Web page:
While Australia’s largest brewer slowly tears apart its less than successful attempt to also run a wine empire, one of our most internationally competitive (and innovative) winemakers is stepping into the beer business.
Casella Wines, who have grown extremely fast off the back of the game-changing Yellowtail wines (see this short case study for a sense of this success story), are advertising for a head brewer (see the ad here), and intend to brew “probably a few million litres a year” from a new facility at the Griffith, NSW winery site.
The firm’s wine brand has been lauded as a classic example of a Blue Ocean Strategy. The central contention of Kim & Maurborgne is that:
“Casella created a social drink accessible to everyone. By looking at the alternatives of beer and ready-to-drink cocktails, Casella Wines created three new factors in the US wine industry – easy drinking, easy to select, and fun and adventure. It eliminated or reduced everything else. [Yellow tail] was a completely new combination of characteristics that produced an uncomplicated wine structure that was instantly appealing to the mass of alcohol drinkers.
The result was an easy drinking wine that did not require years to develop an appreciation for. This allowed the company to dramatically reduce or eliminate all the factors the wine industry had long competed on – tannins, complexity and aging. With the need for aging reduced, the working capital required was also reduced…
In July 2001, Australia’s Casella Winery introduced [yellow tail] into this highly competitive US market. Small and unknown, they had expected to sell 25,000 cases in their first year. In fact, they had sold nine times that amount. By the end of 2005, [yellow tail]’s cumulative sales were tracking at 25 million cases. [yellow tail] soon emerged as the overall best selling 750ml red wine, outstripping Californian, French and Italian brands.”
While the winery has made no claims that it is adopting such a strategy in its entry into beer production, it does raise some challenging questions:
What characteristics of beer are holding back new customers? Could Casella remove some?
The taste? The big name brews (think Bud, Miller, VB, Stella etc) tend towards the bland, but there is a lot of variety in the second tier (think wheat beers, stouts etc). Certainly there are gains to be made in explaining such options in clearer language to neophytes, but a simply “this is beer message” doesn’t necessarily seem the best option. I will be very surprised if Casella if can stumble upon a clearly communicable alternative taste that is an inoffensive entrée into beer-drinking. Bitterness (i.e. ‘hopping heavy’) has become a big fave of craftbrewers, but that tends to play towards those already enamoured with beer’s dominant characteristic. Casella could perhaps go down the sweeter, more malted path… or, more courageously, the fruity flavoured path (e.g. radler, kriek etc).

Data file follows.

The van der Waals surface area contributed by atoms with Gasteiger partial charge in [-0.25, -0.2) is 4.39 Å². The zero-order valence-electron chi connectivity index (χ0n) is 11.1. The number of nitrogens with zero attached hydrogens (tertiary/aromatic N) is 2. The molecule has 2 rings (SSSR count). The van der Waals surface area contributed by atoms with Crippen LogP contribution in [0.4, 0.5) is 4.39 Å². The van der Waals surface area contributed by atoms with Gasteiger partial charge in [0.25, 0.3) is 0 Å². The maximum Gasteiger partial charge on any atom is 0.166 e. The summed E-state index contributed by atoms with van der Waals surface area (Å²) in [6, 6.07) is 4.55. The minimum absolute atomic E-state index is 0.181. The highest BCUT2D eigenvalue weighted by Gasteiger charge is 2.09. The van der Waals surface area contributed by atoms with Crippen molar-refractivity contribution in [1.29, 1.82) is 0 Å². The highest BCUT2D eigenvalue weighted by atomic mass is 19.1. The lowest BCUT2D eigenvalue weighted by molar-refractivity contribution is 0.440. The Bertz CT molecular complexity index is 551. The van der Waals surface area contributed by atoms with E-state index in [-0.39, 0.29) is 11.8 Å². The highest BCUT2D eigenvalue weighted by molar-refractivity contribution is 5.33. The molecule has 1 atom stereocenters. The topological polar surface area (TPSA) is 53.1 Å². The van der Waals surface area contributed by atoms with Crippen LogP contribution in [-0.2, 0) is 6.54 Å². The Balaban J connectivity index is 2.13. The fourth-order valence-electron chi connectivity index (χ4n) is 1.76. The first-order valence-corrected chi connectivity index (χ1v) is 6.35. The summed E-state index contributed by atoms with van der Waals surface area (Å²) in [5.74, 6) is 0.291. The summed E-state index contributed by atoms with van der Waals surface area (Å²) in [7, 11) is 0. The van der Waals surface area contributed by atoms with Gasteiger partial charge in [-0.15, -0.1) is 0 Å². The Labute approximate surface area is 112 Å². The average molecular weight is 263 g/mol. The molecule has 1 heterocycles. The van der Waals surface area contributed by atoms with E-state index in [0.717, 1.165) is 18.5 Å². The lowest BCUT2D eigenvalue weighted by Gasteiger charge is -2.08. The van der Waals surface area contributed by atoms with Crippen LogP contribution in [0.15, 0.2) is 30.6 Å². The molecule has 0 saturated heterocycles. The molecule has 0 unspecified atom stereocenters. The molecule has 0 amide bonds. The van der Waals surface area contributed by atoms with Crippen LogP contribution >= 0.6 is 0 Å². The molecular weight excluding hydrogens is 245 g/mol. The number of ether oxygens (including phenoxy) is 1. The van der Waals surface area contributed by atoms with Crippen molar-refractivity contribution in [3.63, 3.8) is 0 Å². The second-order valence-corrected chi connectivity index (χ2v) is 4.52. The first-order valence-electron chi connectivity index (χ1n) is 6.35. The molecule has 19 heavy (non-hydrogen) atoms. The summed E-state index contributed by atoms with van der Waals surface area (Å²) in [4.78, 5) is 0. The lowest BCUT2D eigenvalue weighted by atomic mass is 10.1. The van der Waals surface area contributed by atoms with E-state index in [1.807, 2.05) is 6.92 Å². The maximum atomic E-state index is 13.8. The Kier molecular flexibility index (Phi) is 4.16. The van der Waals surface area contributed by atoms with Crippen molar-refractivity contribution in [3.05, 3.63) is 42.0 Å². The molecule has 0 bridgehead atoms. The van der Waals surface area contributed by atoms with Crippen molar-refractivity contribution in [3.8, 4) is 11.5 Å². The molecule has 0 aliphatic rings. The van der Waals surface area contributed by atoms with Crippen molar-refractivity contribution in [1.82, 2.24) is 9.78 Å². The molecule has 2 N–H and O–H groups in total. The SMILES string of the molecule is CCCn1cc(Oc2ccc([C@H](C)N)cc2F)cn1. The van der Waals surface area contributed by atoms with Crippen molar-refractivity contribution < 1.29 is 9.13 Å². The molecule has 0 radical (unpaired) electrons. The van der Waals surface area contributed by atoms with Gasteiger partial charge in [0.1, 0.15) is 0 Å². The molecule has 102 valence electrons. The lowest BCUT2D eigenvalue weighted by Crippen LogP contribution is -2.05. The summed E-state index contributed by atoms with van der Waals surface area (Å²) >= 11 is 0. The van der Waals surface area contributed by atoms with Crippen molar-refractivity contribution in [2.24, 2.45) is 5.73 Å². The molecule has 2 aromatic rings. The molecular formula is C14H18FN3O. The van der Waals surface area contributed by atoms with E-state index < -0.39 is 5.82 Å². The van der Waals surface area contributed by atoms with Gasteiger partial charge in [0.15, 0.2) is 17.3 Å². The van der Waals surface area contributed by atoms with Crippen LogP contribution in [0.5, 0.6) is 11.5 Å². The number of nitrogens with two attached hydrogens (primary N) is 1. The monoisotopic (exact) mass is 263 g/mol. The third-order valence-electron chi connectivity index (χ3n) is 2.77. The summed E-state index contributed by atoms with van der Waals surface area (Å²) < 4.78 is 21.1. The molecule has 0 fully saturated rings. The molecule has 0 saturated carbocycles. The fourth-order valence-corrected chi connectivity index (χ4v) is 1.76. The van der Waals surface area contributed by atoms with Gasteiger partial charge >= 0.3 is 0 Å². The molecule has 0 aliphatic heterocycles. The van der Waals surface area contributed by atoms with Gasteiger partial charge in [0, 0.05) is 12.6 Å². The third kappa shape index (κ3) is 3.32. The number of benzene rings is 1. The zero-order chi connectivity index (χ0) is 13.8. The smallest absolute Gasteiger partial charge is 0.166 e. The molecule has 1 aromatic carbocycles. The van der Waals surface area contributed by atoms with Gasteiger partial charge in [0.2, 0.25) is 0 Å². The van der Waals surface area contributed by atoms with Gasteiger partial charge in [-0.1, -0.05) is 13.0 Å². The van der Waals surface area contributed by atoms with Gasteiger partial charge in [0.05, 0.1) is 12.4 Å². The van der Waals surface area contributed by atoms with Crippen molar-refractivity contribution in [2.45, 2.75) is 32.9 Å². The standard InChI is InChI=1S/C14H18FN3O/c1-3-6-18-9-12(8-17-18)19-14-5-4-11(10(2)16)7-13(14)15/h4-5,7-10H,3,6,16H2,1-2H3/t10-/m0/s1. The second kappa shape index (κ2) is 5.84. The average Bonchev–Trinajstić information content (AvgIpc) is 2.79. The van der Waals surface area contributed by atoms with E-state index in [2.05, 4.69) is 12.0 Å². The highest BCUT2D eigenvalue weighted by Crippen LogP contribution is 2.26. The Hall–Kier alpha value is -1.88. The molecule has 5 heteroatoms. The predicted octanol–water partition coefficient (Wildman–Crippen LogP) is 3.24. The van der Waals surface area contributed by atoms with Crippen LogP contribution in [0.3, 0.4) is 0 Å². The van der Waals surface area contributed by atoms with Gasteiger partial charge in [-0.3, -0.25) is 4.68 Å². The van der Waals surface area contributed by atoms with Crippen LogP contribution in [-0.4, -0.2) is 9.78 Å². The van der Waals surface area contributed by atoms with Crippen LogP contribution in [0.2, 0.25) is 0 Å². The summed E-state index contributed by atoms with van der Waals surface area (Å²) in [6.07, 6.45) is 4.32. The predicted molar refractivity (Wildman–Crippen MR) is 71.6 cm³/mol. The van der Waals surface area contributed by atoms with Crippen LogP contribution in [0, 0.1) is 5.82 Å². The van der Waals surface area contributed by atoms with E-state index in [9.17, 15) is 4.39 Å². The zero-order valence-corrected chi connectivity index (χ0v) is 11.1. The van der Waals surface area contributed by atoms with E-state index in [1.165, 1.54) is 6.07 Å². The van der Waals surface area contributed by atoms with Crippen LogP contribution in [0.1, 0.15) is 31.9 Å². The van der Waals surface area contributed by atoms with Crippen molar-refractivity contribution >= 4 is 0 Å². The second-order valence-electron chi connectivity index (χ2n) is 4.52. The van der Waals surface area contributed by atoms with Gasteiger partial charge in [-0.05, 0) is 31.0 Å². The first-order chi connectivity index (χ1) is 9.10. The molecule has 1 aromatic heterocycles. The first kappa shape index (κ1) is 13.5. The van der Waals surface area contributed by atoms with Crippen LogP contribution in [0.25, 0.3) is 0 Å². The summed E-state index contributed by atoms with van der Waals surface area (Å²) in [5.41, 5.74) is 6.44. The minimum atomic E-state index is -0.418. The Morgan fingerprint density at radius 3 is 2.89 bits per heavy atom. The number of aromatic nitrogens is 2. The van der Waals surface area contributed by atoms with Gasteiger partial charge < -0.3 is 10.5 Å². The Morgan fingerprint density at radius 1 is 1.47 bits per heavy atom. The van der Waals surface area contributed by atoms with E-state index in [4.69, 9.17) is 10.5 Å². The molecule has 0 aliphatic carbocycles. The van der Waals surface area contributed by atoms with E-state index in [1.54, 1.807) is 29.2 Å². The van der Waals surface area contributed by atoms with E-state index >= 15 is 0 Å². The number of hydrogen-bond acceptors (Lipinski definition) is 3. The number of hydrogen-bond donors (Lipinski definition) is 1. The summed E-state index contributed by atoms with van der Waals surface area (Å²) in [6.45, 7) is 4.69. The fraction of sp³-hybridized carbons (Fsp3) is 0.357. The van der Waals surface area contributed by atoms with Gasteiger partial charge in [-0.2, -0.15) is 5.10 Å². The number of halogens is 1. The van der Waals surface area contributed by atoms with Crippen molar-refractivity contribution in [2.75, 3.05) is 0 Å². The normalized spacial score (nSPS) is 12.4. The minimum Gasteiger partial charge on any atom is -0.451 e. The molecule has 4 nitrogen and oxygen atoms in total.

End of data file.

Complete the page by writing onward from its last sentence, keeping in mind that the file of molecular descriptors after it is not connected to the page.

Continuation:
The fizz? Certainly the big name brews (think Bud, Miller, VB, Stella etc) have been reluctant to make non-gaseous product. Reductions in bubbles would match up with exploration of less typical styles of beer.
The overtly male/working class associations? Now, this might well be a possible target market. Brewers have really struggled to ‘feminise’ their product (not helped by an obsession with perpetuating some other-beers-makes-you-fat-but-ours-doesn’t myth). De-rednecking has been the effective message in both the ‘imported’ and ‘craft’ segments, but that tends to have just pushed beer down wine’s snobbery path. Targeting a more youthful market might require soft-drink/spirits type marketing (and, again, perhaps a sweeter/fruitier palate).
Is beer as confusing as wine? As snobby?
Again, there is some bifurcation here. Major beer brands are typically presented as simply ‘beer’. Meanwhile, craft-brews tend to play up nuance and complexity, although to varying degrees. I guess if some of the current associations of non-beer drinkers can be overturned then confusion might decline.
What are the big element along which beers and brewers compete?
The Blue Ocean idea is that there are big gains to be made in making the normal battlegrounds less relevant and/or alleviating your firm of the ‘burdens’ of your competitors.
Despite all the discussions above of what’s in the bottle, most folks in the beer business will tell you it’s about access to drinkers (i.e. distribution), and finding a cost-effective production method to suit your intended price-point. Beer’s core ingredients (malt/sugar, hops, yeast, water) are costlier when chasing more exotic/substantial flavours. Currently the big cost-savings come from large scale in bottling, packaging, trucking, marketing etc Getting product on shelf and on taps is tough in the face of existing brand loyalties. Finding alternative delivery mechanisms that don’t cost much more is very, very hard (and even tougher given the legal constraints in multiple domains).
Might this just be diversification?
It is possible this is just old-school diversification, and Casella will ‘simply’ aim to leverage some of their current capabilities (in brand management, packaging, distribution, etc). They’re far from the first Aussie winery to go down this path (precedents include Moorilla, De Bertoli and Knappstein), but they’ll be the first with real international muscle.
What Blue Ocean opportunities (if any) can you see here?